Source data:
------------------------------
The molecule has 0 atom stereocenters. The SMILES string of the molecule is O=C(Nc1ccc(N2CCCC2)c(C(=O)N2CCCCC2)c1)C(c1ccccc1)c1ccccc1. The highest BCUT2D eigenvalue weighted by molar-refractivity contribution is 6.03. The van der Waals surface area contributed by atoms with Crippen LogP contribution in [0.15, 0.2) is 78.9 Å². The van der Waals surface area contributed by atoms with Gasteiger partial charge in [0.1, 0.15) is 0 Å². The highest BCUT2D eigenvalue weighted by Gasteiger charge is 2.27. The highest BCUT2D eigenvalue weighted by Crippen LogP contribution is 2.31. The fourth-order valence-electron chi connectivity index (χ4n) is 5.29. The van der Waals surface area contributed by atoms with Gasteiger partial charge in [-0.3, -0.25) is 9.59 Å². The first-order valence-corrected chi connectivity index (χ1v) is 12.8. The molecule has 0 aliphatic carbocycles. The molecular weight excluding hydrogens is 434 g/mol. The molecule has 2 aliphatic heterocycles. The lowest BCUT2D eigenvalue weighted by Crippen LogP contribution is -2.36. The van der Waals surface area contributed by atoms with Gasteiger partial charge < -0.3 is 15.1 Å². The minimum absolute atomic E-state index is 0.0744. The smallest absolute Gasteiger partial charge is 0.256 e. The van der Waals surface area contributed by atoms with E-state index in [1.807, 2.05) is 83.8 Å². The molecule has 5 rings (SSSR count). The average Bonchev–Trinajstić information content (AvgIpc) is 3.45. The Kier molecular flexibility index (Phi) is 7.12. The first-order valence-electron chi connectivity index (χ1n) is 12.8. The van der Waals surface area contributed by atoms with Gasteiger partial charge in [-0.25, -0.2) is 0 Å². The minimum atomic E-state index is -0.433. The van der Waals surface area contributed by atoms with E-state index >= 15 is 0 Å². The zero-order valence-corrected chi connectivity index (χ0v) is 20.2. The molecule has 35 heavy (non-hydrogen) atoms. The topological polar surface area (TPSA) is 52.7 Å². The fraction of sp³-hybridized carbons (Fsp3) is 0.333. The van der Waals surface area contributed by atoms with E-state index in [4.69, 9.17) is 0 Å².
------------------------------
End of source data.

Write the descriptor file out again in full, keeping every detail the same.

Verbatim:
The molecule has 0 atom stereocenters. The SMILES string of the molecule is O=C(Nc1ccc(N2CCCC2)c(C(=O)N2CCCCC2)c1)C(c1ccccc1)c1ccccc1. The highest BCUT2D eigenvalue weighted by molar-refractivity contribution is 6.03. The van der Waals surface area contributed by atoms with Crippen LogP contribution in [0.15, 0.2) is 78.9 Å². The van der Waals surface area contributed by atoms with Gasteiger partial charge in [0.1, 0.15) is 0 Å². The highest BCUT2D eigenvalue weighted by Gasteiger charge is 2.27. The highest BCUT2D eigenvalue weighted by Crippen LogP contribution is 2.31. The fourth-order valence-electron chi connectivity index (χ4n) is 5.29. The van der Waals surface area contributed by atoms with Gasteiger partial charge in [-0.3, -0.25) is 9.59 Å². The first-order valence-corrected chi connectivity index (χ1v) is 12.8. The molecule has 0 aliphatic carbocycles. The molecular weight excluding hydrogens is 434 g/mol. The molecule has 2 aliphatic heterocycles. The lowest BCUT2D eigenvalue weighted by Crippen LogP contribution is -2.36. The van der Waals surface area contributed by atoms with Gasteiger partial charge < -0.3 is 15.1 Å². The minimum absolute atomic E-state index is 0.0744. The smallest absolute Gasteiger partial charge is 0.256 e. The van der Waals surface area contributed by atoms with E-state index in [1.807, 2.05) is 83.8 Å². The molecule has 5 rings (SSSR count). The average Bonchev–Trinajstić information content (AvgIpc) is 3.45. The Kier molecular flexibility index (Phi) is 7.12. The first-order valence-electron chi connectivity index (χ1n) is 12.8. The van der Waals surface area contributed by atoms with Gasteiger partial charge in [-0.25, -0.2) is 0 Å². The minimum atomic E-state index is -0.433. The van der Waals surface area contributed by atoms with E-state index >= 15 is 0 Å². The zero-order valence-corrected chi connectivity index (χ0v) is 20.2. The molecule has 35 heavy (non-hydrogen) atoms. The topological polar surface area (TPSA) is 52.7 Å². The fraction of sp³-hybridized carbons (Fsp3) is 0.333. The van der Waals surface area contributed by atoms with E-state index in [4.69, 9.17) is 0 Å².